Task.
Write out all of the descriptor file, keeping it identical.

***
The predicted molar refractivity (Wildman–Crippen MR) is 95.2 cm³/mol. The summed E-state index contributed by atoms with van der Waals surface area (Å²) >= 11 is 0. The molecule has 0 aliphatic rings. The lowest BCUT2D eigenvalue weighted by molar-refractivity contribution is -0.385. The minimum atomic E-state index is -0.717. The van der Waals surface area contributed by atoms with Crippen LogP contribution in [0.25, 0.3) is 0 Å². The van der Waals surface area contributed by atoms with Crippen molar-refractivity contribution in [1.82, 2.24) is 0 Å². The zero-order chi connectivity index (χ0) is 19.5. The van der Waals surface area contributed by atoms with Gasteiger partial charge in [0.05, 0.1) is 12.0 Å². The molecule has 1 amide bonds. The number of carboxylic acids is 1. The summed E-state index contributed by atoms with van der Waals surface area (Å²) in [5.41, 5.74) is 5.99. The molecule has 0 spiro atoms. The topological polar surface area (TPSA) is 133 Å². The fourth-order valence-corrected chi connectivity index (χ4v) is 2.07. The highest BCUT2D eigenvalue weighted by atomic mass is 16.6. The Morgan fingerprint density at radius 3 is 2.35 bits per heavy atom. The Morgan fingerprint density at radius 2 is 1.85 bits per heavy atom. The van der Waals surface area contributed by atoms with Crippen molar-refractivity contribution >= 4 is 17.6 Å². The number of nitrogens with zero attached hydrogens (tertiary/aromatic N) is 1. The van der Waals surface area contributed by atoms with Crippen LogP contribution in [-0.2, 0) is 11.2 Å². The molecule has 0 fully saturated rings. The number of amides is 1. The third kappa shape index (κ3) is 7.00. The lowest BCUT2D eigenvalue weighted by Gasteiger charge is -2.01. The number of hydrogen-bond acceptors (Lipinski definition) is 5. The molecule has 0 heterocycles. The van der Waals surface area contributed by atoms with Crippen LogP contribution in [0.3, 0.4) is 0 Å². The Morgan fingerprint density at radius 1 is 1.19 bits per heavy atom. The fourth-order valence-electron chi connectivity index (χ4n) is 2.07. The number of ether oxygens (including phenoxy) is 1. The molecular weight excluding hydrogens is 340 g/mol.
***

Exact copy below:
The predicted molar refractivity (Wildman–Crippen MR) is 95.2 cm³/mol. The summed E-state index contributed by atoms with van der Waals surface area (Å²) >= 11 is 0. The molecule has 0 aliphatic rings. The lowest BCUT2D eigenvalue weighted by molar-refractivity contribution is -0.385. The minimum atomic E-state index is -0.717. The van der Waals surface area contributed by atoms with Crippen LogP contribution in [0.25, 0.3) is 0 Å². The van der Waals surface area contributed by atoms with Crippen molar-refractivity contribution in [1.82, 2.24) is 0 Å². The zero-order chi connectivity index (χ0) is 19.5. The van der Waals surface area contributed by atoms with Gasteiger partial charge in [0.05, 0.1) is 12.0 Å². The molecule has 1 amide bonds. The number of carboxylic acids is 1. The summed E-state index contributed by atoms with van der Waals surface area (Å²) in [5.41, 5.74) is 5.99. The molecule has 0 spiro atoms. The topological polar surface area (TPSA) is 133 Å². The fourth-order valence-corrected chi connectivity index (χ4v) is 2.07. The highest BCUT2D eigenvalue weighted by atomic mass is 16.6. The Morgan fingerprint density at radius 3 is 2.35 bits per heavy atom. The Morgan fingerprint density at radius 2 is 1.85 bits per heavy atom. The van der Waals surface area contributed by atoms with Crippen molar-refractivity contribution >= 4 is 17.6 Å². The number of nitrogens with zero attached hydrogens (tertiary/aromatic N) is 1. The van der Waals surface area contributed by atoms with Crippen LogP contribution in [-0.2, 0) is 11.2 Å². The molecule has 0 fully saturated rings. The number of amides is 1. The third kappa shape index (κ3) is 7.00. The lowest BCUT2D eigenvalue weighted by Gasteiger charge is -2.01. The number of hydrogen-bond acceptors (Lipinski definition) is 5. The molecule has 0 heterocycles. The van der Waals surface area contributed by atoms with Crippen LogP contribution in [0.3, 0.4) is 0 Å². The Morgan fingerprint density at radius 1 is 1.19 bits per heavy atom. The fourth-order valence-electron chi connectivity index (χ4n) is 2.07. The number of ether oxygens (including phenoxy) is 1. The molecular weight excluding hydrogens is 340 g/mol.